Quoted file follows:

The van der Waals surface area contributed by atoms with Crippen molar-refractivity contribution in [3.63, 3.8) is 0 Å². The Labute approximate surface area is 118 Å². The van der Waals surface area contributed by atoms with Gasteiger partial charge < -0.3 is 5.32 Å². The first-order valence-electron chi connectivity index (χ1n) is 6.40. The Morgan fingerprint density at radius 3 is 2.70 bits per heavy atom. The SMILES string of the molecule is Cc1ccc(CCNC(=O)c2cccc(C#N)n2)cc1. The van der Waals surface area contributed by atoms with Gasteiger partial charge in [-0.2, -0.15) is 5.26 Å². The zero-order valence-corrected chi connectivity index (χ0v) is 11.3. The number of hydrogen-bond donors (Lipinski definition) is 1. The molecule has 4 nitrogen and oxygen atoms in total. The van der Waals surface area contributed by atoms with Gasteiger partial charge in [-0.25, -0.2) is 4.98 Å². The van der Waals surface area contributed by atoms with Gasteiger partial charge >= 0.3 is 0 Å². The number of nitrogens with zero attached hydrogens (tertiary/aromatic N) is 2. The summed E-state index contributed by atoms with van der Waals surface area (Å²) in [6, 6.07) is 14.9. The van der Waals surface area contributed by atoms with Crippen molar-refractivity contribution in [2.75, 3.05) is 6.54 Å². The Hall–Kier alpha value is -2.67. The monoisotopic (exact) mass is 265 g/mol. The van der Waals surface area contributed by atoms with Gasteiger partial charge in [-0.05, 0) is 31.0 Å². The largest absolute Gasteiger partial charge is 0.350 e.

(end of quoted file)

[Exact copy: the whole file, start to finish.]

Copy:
The van der Waals surface area contributed by atoms with Crippen molar-refractivity contribution in [3.63, 3.8) is 0 Å². The Labute approximate surface area is 118 Å². The van der Waals surface area contributed by atoms with Gasteiger partial charge < -0.3 is 5.32 Å². The first-order valence-electron chi connectivity index (χ1n) is 6.40. The Morgan fingerprint density at radius 3 is 2.70 bits per heavy atom. The SMILES string of the molecule is Cc1ccc(CCNC(=O)c2cccc(C#N)n2)cc1. The van der Waals surface area contributed by atoms with Gasteiger partial charge in [-0.2, -0.15) is 5.26 Å². The zero-order valence-corrected chi connectivity index (χ0v) is 11.3. The number of hydrogen-bond donors (Lipinski definition) is 1. The molecule has 4 nitrogen and oxygen atoms in total. The van der Waals surface area contributed by atoms with Gasteiger partial charge in [-0.25, -0.2) is 4.98 Å². The van der Waals surface area contributed by atoms with Gasteiger partial charge >= 0.3 is 0 Å². The number of nitrogens with zero attached hydrogens (tertiary/aromatic N) is 2. The summed E-state index contributed by atoms with van der Waals surface area (Å²) in [6, 6.07) is 14.9. The van der Waals surface area contributed by atoms with Crippen molar-refractivity contribution in [2.75, 3.05) is 6.54 Å². The Hall–Kier alpha value is -2.67. The monoisotopic (exact) mass is 265 g/mol. The van der Waals surface area contributed by atoms with Gasteiger partial charge in [-0.05, 0) is 31.0 Å². The largest absolute Gasteiger partial charge is 0.350 e.